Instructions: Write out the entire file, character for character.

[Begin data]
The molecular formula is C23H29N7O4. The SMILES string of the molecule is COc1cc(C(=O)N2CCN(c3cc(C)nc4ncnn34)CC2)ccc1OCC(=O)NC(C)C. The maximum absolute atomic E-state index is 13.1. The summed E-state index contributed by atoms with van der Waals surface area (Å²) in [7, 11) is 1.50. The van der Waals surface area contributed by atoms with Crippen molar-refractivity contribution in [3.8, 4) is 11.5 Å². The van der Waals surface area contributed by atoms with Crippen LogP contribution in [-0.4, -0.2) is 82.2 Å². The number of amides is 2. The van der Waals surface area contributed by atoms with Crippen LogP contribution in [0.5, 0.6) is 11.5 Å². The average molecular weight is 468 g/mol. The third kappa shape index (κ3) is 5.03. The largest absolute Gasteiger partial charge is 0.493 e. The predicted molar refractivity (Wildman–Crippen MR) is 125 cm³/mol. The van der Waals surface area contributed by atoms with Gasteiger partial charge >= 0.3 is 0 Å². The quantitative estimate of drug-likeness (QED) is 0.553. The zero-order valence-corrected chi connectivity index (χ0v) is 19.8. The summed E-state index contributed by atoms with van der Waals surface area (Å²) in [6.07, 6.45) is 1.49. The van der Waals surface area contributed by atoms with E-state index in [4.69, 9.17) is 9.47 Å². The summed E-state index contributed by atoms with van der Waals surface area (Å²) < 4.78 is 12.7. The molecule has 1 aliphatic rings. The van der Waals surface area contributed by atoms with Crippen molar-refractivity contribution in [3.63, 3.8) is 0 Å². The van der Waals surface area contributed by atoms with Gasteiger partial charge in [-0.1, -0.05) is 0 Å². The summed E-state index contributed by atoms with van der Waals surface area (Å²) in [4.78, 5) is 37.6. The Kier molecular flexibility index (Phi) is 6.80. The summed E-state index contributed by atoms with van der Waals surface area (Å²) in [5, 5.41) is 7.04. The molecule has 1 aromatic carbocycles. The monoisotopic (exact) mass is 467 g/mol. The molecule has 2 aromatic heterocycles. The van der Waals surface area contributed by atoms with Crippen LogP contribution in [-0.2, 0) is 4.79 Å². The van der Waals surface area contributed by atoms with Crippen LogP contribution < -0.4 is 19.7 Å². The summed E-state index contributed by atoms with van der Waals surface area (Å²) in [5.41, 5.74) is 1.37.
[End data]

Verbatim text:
The molecular formula is C23H29N7O4. The SMILES string of the molecule is COc1cc(C(=O)N2CCN(c3cc(C)nc4ncnn34)CC2)ccc1OCC(=O)NC(C)C. The maximum absolute atomic E-state index is 13.1. The summed E-state index contributed by atoms with van der Waals surface area (Å²) in [7, 11) is 1.50. The van der Waals surface area contributed by atoms with Crippen molar-refractivity contribution in [3.8, 4) is 11.5 Å². The van der Waals surface area contributed by atoms with Crippen LogP contribution in [-0.4, -0.2) is 82.2 Å². The number of amides is 2. The van der Waals surface area contributed by atoms with Crippen LogP contribution in [0.5, 0.6) is 11.5 Å². The average molecular weight is 468 g/mol. The third kappa shape index (κ3) is 5.03. The largest absolute Gasteiger partial charge is 0.493 e. The predicted molar refractivity (Wildman–Crippen MR) is 125 cm³/mol. The van der Waals surface area contributed by atoms with Gasteiger partial charge >= 0.3 is 0 Å². The quantitative estimate of drug-likeness (QED) is 0.553. The zero-order valence-corrected chi connectivity index (χ0v) is 19.8. The summed E-state index contributed by atoms with van der Waals surface area (Å²) in [6.07, 6.45) is 1.49. The van der Waals surface area contributed by atoms with E-state index in [4.69, 9.17) is 9.47 Å². The summed E-state index contributed by atoms with van der Waals surface area (Å²) < 4.78 is 12.7. The molecule has 1 aliphatic rings. The van der Waals surface area contributed by atoms with Crippen molar-refractivity contribution in [3.63, 3.8) is 0 Å². The van der Waals surface area contributed by atoms with Gasteiger partial charge in [-0.1, -0.05) is 0 Å². The summed E-state index contributed by atoms with van der Waals surface area (Å²) in [4.78, 5) is 37.6. The Kier molecular flexibility index (Phi) is 6.80. The summed E-state index contributed by atoms with van der Waals surface area (Å²) in [5, 5.41) is 7.04. The molecule has 1 aromatic carbocycles. The monoisotopic (exact) mass is 467 g/mol. The molecule has 2 aromatic heterocycles. The van der Waals surface area contributed by atoms with Crippen LogP contribution in [-0.2, 0) is 4.79 Å². The van der Waals surface area contributed by atoms with Crippen LogP contribution < -0.4 is 19.7 Å². The summed E-state index contributed by atoms with van der Waals surface area (Å²) in [5.41, 5.74) is 1.37.